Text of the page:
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Rebuild MbinuDita

Our new school in East Sumba, for hundreds of children aged 8 to 13, has been completed

The MbinuDita school project? No, it’s not just a simple school!

It is the center of life for several thousand people in this very rural region, located far from everything, where no real road leads!

Extract | On December 19, 2019, the old school collapsed. By rebuilding a new school, Fair Future ensured the continuity of educational activity in Mbinu Dita. Hundreds of children aged 8 to 13 now benefit from this beautiful school. The population of Mbinu Dita is far from any form of civilization, so this school is vital for the development of the region. And for the very rural community of this region, this school center is also a community center in which the foundation organizes social, medical, artistic, and cultural events throughout the year.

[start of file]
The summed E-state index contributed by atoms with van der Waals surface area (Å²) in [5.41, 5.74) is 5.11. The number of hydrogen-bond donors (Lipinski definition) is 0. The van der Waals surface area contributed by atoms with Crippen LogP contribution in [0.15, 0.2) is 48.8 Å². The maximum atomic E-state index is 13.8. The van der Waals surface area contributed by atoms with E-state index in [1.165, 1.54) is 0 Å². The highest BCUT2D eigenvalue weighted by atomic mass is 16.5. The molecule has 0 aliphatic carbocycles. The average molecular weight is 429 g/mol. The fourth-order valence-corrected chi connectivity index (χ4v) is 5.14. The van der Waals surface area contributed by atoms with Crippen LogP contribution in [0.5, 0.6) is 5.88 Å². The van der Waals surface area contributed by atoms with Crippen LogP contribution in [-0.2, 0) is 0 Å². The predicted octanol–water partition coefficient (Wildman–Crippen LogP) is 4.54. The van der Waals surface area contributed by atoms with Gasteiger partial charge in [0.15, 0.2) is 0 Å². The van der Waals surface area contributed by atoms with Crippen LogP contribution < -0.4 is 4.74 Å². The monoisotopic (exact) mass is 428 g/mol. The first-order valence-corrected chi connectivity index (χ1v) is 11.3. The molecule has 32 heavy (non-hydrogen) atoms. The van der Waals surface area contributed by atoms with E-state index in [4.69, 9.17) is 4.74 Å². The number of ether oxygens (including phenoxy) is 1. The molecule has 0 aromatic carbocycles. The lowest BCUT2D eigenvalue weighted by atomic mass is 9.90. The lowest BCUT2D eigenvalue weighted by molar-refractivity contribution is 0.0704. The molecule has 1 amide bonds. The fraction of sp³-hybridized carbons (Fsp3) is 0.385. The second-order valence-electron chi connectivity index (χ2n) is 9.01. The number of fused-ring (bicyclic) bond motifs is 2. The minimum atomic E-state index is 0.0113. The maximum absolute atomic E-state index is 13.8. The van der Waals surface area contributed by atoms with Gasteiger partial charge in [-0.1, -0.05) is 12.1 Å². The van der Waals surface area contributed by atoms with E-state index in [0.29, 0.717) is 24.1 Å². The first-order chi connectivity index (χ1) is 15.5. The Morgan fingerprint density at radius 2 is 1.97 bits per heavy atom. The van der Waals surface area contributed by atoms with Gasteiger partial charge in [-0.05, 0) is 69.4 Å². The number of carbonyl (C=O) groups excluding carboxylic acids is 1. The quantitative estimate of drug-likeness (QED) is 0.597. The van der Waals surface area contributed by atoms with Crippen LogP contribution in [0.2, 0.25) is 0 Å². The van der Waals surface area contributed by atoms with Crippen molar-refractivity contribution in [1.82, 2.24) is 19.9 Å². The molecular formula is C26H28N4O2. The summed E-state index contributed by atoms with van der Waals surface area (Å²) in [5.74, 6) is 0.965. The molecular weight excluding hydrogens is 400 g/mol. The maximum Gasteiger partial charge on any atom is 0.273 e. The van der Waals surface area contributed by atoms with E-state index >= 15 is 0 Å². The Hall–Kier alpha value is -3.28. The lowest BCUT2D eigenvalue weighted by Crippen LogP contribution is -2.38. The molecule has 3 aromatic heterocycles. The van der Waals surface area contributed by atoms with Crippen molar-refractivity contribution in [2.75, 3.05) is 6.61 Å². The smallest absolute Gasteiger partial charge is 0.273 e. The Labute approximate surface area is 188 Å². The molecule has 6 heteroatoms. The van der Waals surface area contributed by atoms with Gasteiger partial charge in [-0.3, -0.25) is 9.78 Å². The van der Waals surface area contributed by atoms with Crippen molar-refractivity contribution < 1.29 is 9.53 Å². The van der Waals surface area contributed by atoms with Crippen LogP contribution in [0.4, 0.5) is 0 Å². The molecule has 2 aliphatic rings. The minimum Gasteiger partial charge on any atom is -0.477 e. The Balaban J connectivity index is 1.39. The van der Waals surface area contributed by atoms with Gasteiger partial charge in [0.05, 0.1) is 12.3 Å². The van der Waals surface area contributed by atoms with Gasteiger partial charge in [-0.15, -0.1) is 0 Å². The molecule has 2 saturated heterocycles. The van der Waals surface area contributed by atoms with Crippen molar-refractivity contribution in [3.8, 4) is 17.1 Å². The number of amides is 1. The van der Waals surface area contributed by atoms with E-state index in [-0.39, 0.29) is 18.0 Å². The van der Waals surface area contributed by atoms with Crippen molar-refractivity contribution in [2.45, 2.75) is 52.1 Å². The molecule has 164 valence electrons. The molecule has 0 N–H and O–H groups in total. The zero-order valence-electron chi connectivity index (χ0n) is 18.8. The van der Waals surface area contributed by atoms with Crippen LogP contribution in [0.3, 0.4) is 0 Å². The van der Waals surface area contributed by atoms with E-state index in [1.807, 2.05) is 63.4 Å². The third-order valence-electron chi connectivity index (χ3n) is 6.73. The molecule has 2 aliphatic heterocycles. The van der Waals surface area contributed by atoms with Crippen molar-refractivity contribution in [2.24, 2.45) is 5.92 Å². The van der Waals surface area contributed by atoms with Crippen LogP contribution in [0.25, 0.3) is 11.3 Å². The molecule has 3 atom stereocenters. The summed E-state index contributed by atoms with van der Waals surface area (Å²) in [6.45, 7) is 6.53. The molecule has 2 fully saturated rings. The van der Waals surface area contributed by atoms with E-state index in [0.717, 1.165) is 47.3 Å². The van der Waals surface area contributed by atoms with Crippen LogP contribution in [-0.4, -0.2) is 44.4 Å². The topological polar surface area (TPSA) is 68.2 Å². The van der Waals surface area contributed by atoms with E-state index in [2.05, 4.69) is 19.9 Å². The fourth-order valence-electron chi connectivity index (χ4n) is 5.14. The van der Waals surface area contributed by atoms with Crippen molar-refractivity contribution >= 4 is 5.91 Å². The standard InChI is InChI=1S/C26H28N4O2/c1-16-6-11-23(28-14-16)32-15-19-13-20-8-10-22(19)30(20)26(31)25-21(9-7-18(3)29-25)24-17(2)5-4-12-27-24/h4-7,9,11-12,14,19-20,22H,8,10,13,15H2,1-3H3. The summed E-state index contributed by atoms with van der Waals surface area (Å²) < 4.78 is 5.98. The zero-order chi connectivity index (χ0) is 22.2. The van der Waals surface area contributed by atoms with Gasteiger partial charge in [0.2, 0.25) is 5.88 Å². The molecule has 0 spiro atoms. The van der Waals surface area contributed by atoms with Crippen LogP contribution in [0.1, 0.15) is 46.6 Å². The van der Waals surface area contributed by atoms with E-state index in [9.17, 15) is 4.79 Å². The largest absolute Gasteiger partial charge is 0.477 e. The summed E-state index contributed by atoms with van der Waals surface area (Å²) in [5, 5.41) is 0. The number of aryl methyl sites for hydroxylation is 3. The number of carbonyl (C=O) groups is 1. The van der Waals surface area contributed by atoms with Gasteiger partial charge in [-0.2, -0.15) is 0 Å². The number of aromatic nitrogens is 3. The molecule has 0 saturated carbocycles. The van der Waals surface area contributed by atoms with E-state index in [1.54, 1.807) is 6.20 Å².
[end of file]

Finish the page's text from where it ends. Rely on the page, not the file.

As you know, Fair Future and Kawan Baik work in the outermost and very rural areas of eastern Indonesia. MbinuDita? It is the story of an old school made of earth, pebbles, bamboo which, one day in December 2029, collapsed because of a storm!

The true story of the foundation’s collaborators who on that day cried, because no more school for this community, then meant that the children would no longer have access to any source of education, of knowledge … And for teachers, no more work! For the parents of these hundreds of children, it also meant a lot less chance of development and a less bright future for them!

Today, after building a new school, bigger, stronger, with materials resistant to storms, bad weather, earthquakes, Fair Future and Kawan Baik, as part of the program we named “rebuild MbinuDita “, continue to provide basic things for the lives of thousands of people there.

The program “Rebuild MbinuDita” is to give access to clean water to all the inhabitants of the community (water is extremely scarce here), but also to medical care, to healthy food by creations of organic gardens. These activities have no other objectives than to increase the quality of their life, to provide better health to people (especially children, vulnerable people, pregnant women), access to health and medical care, and for people to be able to increase their income.